Old and Innovative Materials Towards a “Compatible Conservation”

Old and Innovative Materials Towards a “Compatible Conservation”

Serena Baiani (Sapienza University of Rome, Italy), Elena Lucchi (Eurac Research, Italy) and Michela Pascucci (Sapienza University of Rome, Italy)
DOI: 10.4018/978-1-5225-6936-7.ch008

Abstract

Conservation actions are essential to allowing the usability of heritage for present and future generations. Particularly, for a wider sustainability and for not compromising the authenticity of the subject (in material, structural and figurative terms), intervention must be designed without introducing elements that are not compatible. It is therefore essential to understand material compatibility for implementing proper intervention. Thus, it compares the strategies for testing, monitoring and simulating innovative technological systems, to warrant a good conservation of historic buildings when old materials are close to new materials. In order to illustrate alternative methods of thinking conservation project, the chapter examines the use of new technologies available, such as infrared survey, monitoring systems and simulation software, and their potential in the decision process of the project. In fact, the study of permeability, density, thermal conductivity, capillary absorption and drying shrinkage are essential when two different surfaces are in contact.
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Introduction

Modern cities are result of human settlement, which led to coexistence of buildings from different ages through a series of transformation, conservation and renewal processes. Each historical period follows well-defined and differentiated characteristics, according to territory, local resources, economic opportunities and workers skills. Every historical period has developed building activity with defined and differentiated characteristics, according to place and workers, representing a unique and unrepeatable experience for architecture history. Whole of this production and established relationship with context, modifying and “building” it, constitute our cultural heritage, that is the whole of all those movable and immovable properties that have left a mark in humanity history and who become bearers of unrepeatable meanings and values. “Driving force behind all definitions of Cultural Heritage is: it is a human creation intended to inform” (Feather, 2006).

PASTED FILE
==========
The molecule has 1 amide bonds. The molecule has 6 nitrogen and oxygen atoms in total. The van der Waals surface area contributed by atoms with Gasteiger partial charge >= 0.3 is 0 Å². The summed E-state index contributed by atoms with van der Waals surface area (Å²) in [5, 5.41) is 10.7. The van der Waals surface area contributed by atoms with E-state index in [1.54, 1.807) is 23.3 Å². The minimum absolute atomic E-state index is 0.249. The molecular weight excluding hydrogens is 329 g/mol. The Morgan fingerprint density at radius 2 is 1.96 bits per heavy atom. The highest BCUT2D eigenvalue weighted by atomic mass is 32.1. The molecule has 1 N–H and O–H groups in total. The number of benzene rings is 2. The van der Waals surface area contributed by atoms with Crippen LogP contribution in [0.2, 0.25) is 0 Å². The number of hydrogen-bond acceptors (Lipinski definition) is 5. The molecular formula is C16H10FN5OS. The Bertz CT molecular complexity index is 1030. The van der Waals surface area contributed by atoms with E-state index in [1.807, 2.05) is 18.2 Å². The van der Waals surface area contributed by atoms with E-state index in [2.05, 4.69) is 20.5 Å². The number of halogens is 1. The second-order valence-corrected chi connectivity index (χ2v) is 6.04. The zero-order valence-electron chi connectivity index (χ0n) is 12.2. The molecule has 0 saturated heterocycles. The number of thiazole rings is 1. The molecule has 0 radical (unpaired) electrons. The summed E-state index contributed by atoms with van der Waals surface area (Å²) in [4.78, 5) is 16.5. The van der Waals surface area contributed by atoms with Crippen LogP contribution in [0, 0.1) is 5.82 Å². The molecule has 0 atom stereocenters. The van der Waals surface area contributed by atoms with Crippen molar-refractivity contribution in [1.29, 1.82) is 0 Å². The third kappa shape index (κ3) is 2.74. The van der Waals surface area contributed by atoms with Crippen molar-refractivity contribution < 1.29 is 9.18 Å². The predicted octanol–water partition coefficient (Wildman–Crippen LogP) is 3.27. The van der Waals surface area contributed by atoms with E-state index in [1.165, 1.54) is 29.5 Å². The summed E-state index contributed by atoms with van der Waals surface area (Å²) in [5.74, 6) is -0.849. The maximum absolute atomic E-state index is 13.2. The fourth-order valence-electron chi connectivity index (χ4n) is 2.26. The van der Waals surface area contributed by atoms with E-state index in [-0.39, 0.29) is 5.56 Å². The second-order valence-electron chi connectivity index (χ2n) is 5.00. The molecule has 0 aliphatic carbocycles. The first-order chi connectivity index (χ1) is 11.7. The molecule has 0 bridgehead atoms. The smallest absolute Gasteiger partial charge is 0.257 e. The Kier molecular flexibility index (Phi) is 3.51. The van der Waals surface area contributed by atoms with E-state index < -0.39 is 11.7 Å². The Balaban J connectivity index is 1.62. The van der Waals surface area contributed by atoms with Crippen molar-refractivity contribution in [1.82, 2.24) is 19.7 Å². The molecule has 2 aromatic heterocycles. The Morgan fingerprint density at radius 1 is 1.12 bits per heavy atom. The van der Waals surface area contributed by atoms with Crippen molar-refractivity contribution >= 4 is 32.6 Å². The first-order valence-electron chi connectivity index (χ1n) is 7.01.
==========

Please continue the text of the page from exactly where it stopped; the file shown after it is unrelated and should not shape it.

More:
Different cultural aspects come in contact, contaminating and influencing reciprocally, realising what now has been considered our “cultural heritage”. Hence, need of improving knowledge of historic building, in order to preserve and to update properly its cultural features and appearances, it is necessary for guaranteeing right protection and fruition.

Every building is unique and has to be known and analysed to be correctly preserved and updated. Knowledge is at the basis of each intervention on historical heritage, as a starting point for understanding its morphological and technological features. Any intervention aimed at conserving, recovering, redeveloping or even restoring of building, result from careful critical analysis, with an integrated and cross-cutting approach to cultural heritage (ICOMOS UK, 2015). This intervention means not only for keeping an intact image over time, but also for creating something that is able to reply to contemporary needs and problems. This knowledge has to consider all boundary conditions. Technological design culture has deepened, over time, effective tools and methods, supporting the project through systematization of data derived from observation, direct experience and refined laboratory tests, which presented objective facts, numbers, parameters, indicators. Now, to understand and to know how use data coming from different sources is particularly complex for designer, but “[…] the question of knowledge of existing, which overcoming concept of diagnostics understood as science that today is fuelled by applications of new detection technologies and accurate laboratory analysis” (Lauria, 2016) takes a leading role in research development.

Reasons for keeping, maintaining and reusing existing buildings are manifold. Benefits of reuse range from intangible benefits of heritage to society and cultural identity to measurable economic and environmental advantages. Potential and value of existing building stock has to be recognised as part of sustainable development. Existing building stock includes a broad range of structures from “highly historic significant” where conservation is the essence, to “document-value” that contribute to site character. Adaptive reuse is an essential strategy in current preservation theory and practice.

Paper will briefly outline how this problem is considered, in order to highlight weaknesses and threats that have already produced unnecessary losses and replacements of characteristic elements of historical heritage.

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